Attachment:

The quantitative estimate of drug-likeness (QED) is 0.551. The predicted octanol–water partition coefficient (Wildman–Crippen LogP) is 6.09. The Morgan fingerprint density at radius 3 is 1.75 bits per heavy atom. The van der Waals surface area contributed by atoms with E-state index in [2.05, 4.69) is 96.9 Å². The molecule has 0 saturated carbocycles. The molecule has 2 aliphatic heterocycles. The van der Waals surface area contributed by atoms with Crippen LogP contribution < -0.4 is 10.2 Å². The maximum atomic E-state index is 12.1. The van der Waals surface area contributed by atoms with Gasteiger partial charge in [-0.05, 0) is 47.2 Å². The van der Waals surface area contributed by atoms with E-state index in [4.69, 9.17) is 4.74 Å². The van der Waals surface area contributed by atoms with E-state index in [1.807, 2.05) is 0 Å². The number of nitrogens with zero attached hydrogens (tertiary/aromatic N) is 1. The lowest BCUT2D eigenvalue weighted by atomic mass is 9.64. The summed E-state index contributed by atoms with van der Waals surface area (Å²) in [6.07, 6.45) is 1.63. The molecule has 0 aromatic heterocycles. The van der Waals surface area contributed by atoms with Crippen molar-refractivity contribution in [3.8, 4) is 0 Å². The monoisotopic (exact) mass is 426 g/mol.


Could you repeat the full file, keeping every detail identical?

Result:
The quantitative estimate of drug-likeness (QED) is 0.551. The predicted octanol–water partition coefficient (Wildman–Crippen LogP) is 6.09. The Morgan fingerprint density at radius 3 is 1.75 bits per heavy atom. The van der Waals surface area contributed by atoms with E-state index in [2.05, 4.69) is 96.9 Å². The molecule has 0 saturated carbocycles. The molecule has 2 aliphatic heterocycles. The van der Waals surface area contributed by atoms with Crippen LogP contribution < -0.4 is 10.2 Å². The maximum atomic E-state index is 12.1. The van der Waals surface area contributed by atoms with Gasteiger partial charge in [-0.05, 0) is 47.2 Å². The van der Waals surface area contributed by atoms with E-state index in [4.69, 9.17) is 4.74 Å². The van der Waals surface area contributed by atoms with E-state index in [1.807, 2.05) is 0 Å². The number of nitrogens with zero attached hydrogens (tertiary/aromatic N) is 1. The lowest BCUT2D eigenvalue weighted by atomic mass is 9.64. The summed E-state index contributed by atoms with van der Waals surface area (Å²) in [6.07, 6.45) is 1.63. The molecule has 0 aromatic heterocycles. The van der Waals surface area contributed by atoms with Crippen molar-refractivity contribution in [3.8, 4) is 0 Å². The monoisotopic (exact) mass is 426 g/mol.